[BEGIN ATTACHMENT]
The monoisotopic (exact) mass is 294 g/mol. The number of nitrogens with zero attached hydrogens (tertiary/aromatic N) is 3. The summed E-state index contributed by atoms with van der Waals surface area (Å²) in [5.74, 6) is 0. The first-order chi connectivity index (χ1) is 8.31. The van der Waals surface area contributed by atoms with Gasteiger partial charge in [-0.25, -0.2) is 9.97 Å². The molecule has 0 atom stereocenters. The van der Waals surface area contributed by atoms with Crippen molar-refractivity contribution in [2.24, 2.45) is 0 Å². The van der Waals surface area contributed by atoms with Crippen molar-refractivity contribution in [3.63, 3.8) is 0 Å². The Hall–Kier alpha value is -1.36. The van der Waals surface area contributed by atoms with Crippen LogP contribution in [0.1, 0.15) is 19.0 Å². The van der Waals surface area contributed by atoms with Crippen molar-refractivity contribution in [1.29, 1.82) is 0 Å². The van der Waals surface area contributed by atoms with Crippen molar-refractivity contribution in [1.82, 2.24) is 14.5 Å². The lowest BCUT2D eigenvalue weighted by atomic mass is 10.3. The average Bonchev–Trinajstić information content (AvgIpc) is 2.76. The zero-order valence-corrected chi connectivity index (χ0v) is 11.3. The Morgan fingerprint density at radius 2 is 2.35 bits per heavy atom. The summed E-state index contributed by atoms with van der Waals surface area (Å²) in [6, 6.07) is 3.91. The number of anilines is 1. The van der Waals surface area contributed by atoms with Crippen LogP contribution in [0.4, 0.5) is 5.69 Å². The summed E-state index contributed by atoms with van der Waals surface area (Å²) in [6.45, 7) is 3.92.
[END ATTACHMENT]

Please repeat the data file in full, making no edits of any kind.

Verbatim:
The monoisotopic (exact) mass is 294 g/mol. The number of nitrogens with zero attached hydrogens (tertiary/aromatic N) is 3. The summed E-state index contributed by atoms with van der Waals surface area (Å²) in [5.74, 6) is 0. The first-order chi connectivity index (χ1) is 8.31. The van der Waals surface area contributed by atoms with Gasteiger partial charge in [-0.25, -0.2) is 9.97 Å². The molecule has 0 atom stereocenters. The van der Waals surface area contributed by atoms with Crippen molar-refractivity contribution in [2.24, 2.45) is 0 Å². The van der Waals surface area contributed by atoms with Crippen molar-refractivity contribution in [3.63, 3.8) is 0 Å². The Hall–Kier alpha value is -1.36. The van der Waals surface area contributed by atoms with Crippen LogP contribution in [0.1, 0.15) is 19.0 Å². The van der Waals surface area contributed by atoms with Crippen molar-refractivity contribution in [1.29, 1.82) is 0 Å². The van der Waals surface area contributed by atoms with Crippen molar-refractivity contribution in [1.82, 2.24) is 14.5 Å². The lowest BCUT2D eigenvalue weighted by atomic mass is 10.3. The average Bonchev–Trinajstić information content (AvgIpc) is 2.76. The zero-order valence-corrected chi connectivity index (χ0v) is 11.3. The Morgan fingerprint density at radius 2 is 2.35 bits per heavy atom. The summed E-state index contributed by atoms with van der Waals surface area (Å²) in [6, 6.07) is 3.91. The number of anilines is 1. The van der Waals surface area contributed by atoms with Crippen LogP contribution in [0.4, 0.5) is 5.69 Å². The summed E-state index contributed by atoms with van der Waals surface area (Å²) in [6.45, 7) is 3.92.